The cornerstone of modern psychotherapy is to provide the patient with unconditional positive regard – a situation where they are accepted just as they are, without any judgment. Therapy is a place where clients can feel safe to reveal what lies deep inside their heart, without any fear of criticism. It can provide an important initial foundation to let go of defensiveness, to build and to grow. However, at some point you need to take control of your own life – to acknowledge that your own choices may have played a role in your unsuccessful job, your failed marriage or your poor relationship with your children.
All too often, people spend years in therapy wallowing in their past failures, blaming anyone and everyone for what went wrong in their lives. This approach is doomed from the start, because mental health is not dependent on what the world gives you, but on what you give the world.
The Alter Rebbe, founder of Chabad Chassidut, once responded to a chassid who came to him with a litany of woes: “You speak a great deal about what you need. But have you thought about what you are needed for?”
“My sin is before me always” writes King David. With this he acknowledges the vital need for introspection, self-criticism and growth. It is the only way we can move on from an infantile, self-centered approach to a more realistic perspective – one centered on our relationship with G-d. The recognition that He created us and put us into this world for a purpose is both humbling and liberating. It means that regardless of the challenges we face in life, we have the ability to overcome them. Our lives have meaning and purpose, even if we struggle, even if our gifts and talents aren’t always appreciated by the people around us. It is not recognition that we live for, but the opportunity to serve G-d and elevate the world through our good deeds.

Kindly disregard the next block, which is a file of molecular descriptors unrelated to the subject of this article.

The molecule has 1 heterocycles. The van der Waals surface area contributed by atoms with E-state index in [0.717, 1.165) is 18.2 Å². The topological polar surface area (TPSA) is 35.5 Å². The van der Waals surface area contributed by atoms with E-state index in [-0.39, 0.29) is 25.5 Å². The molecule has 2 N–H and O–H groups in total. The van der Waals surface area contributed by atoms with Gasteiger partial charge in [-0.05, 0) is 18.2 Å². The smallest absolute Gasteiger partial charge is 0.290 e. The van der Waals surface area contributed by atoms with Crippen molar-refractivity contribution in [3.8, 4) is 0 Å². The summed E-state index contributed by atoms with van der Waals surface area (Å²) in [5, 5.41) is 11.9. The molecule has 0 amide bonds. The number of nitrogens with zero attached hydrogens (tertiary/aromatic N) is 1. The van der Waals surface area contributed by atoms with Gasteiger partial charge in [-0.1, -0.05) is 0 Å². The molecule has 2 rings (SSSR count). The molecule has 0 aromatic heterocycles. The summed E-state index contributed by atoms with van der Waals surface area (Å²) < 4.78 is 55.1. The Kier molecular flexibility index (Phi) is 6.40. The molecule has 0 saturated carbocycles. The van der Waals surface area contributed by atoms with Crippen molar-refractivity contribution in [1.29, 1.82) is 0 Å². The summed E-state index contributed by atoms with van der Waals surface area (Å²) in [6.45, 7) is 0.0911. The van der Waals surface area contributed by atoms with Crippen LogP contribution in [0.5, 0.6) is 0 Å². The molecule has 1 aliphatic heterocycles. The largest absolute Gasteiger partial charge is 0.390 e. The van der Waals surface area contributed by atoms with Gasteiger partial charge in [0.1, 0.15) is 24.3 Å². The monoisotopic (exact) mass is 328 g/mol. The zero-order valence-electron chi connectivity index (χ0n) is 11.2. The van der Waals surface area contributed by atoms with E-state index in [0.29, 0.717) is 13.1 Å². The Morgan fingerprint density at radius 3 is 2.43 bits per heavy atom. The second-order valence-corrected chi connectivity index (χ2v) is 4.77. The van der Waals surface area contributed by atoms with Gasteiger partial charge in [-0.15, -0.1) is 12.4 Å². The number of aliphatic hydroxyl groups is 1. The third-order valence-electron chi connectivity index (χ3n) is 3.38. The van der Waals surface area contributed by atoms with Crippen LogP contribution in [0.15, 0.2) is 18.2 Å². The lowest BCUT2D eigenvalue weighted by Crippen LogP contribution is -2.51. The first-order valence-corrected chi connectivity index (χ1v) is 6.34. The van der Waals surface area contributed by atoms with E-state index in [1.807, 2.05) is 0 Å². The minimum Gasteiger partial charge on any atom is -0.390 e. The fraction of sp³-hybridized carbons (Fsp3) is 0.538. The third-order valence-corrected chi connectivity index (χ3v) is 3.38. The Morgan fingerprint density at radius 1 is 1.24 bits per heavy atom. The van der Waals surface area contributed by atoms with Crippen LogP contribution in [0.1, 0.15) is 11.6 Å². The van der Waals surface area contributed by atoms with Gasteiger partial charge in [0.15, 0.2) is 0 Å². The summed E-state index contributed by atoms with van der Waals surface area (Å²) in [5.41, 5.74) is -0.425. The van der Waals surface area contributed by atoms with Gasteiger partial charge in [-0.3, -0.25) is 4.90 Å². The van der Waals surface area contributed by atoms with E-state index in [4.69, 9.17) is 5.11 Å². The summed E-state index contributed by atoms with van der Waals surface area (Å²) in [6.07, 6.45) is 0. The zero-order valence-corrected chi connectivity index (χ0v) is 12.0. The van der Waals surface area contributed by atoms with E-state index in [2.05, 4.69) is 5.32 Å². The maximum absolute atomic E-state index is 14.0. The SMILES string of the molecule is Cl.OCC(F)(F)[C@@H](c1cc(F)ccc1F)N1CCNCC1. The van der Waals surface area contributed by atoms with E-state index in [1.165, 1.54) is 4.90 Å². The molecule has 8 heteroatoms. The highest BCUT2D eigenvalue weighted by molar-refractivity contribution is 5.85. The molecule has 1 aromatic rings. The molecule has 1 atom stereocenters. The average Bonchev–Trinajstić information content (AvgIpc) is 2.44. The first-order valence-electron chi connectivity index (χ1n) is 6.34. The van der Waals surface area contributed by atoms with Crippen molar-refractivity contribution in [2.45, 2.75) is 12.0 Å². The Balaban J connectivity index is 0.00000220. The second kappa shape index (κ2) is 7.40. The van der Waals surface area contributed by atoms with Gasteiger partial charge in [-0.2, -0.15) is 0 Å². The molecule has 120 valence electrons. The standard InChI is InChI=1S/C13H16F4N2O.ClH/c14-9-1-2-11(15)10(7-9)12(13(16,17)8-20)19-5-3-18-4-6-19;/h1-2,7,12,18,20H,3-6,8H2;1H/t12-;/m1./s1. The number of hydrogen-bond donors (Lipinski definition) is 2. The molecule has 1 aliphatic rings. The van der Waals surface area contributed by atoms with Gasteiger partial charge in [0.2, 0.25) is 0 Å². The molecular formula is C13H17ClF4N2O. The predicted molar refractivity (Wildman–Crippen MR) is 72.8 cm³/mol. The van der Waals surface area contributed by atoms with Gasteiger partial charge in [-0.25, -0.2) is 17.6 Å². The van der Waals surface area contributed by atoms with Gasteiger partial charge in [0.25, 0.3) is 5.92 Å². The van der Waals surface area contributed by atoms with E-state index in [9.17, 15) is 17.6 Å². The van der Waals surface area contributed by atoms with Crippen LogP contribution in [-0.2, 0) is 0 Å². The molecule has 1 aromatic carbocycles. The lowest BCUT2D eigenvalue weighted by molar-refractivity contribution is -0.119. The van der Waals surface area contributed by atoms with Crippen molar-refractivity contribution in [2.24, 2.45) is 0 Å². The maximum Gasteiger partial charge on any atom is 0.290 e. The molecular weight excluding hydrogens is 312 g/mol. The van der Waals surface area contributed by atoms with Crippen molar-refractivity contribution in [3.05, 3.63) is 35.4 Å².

To trust in G-d is to let go of ego, of petty hurt and disappointment, while at the same time embracing our own passion and power to make a positive change in this world. It means recognizing that wherever we are in life is not the fault of our parents, our teachers, or the old classmates who never accepted us.
To heal from our past, the important thing to evaluate is not our relationship with our parents, but our relationship with our Creator. This is the truest, most effective approach to psychological health and well-being.
It’s time to stop viewing yourself as a failure just because you have not achieved the wealth or prominence or respect you have always craved. Your success in life does not depend on what you get but what you give. And this, in practical terms, is the way we achieve a personal Geulah, which will pave the way for the universal Redemption that will encompass the entire world.